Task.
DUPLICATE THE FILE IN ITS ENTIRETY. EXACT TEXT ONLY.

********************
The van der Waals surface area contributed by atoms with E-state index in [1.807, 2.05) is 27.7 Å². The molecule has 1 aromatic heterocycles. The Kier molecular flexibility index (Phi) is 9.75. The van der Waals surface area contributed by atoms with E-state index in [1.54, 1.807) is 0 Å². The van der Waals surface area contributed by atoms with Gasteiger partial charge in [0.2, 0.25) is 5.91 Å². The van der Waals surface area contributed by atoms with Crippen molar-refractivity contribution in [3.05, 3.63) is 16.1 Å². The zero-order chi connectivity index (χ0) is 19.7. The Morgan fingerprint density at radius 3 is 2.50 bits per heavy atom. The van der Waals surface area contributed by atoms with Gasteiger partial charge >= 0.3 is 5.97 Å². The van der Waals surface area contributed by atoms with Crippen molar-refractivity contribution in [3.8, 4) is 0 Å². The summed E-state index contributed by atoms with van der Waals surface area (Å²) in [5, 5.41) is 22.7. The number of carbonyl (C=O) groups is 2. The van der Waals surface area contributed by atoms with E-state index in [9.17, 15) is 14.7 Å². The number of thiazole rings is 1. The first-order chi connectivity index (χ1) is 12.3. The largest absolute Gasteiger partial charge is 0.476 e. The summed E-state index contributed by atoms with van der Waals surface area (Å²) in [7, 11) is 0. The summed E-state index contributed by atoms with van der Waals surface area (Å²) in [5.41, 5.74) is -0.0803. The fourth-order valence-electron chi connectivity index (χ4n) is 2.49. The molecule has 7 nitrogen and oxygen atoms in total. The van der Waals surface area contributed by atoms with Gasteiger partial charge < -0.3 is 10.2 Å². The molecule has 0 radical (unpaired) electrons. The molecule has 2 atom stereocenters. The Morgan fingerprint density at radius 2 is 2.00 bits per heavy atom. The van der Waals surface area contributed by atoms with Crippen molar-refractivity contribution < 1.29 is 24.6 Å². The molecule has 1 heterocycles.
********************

The van der Waals surface area contributed by atoms with E-state index in [1.807, 2.05) is 27.7 Å². The molecule has 1 aromatic heterocycles. The Kier molecular flexibility index (Phi) is 9.75. The van der Waals surface area contributed by atoms with E-state index in [1.54, 1.807) is 0 Å². The van der Waals surface area contributed by atoms with Gasteiger partial charge in [0.2, 0.25) is 5.91 Å². The van der Waals surface area contributed by atoms with Crippen molar-refractivity contribution in [3.05, 3.63) is 16.1 Å². The zero-order chi connectivity index (χ0) is 19.7. The Morgan fingerprint density at radius 3 is 2.50 bits per heavy atom. The van der Waals surface area contributed by atoms with Gasteiger partial charge >= 0.3 is 5.97 Å². The van der Waals surface area contributed by atoms with Crippen molar-refractivity contribution in [3.8, 4) is 0 Å². The summed E-state index contributed by atoms with van der Waals surface area (Å²) in [5, 5.41) is 22.7. The number of carbonyl (C=O) groups is 2. The van der Waals surface area contributed by atoms with E-state index in [9.17, 15) is 14.7 Å². The number of thiazole rings is 1. The first-order chi connectivity index (χ1) is 12.3. The largest absolute Gasteiger partial charge is 0.476 e. The summed E-state index contributed by atoms with van der Waals surface area (Å²) in [7, 11) is 0. The summed E-state index contributed by atoms with van der Waals surface area (Å²) in [5.41, 5.74) is -0.0803. The fourth-order valence-electron chi connectivity index (χ4n) is 2.49. The molecule has 7 nitrogen and oxygen atoms in total. The van der Waals surface area contributed by atoms with Gasteiger partial charge < -0.3 is 10.2 Å². The molecule has 0 radical (unpaired) electrons. The molecule has 2 atom stereocenters. The Morgan fingerprint density at radius 2 is 2.00 bits per heavy atom. The van der Waals surface area contributed by atoms with Crippen molar-refractivity contribution < 1.29 is 24.6 Å². The molecule has 1 heterocycles.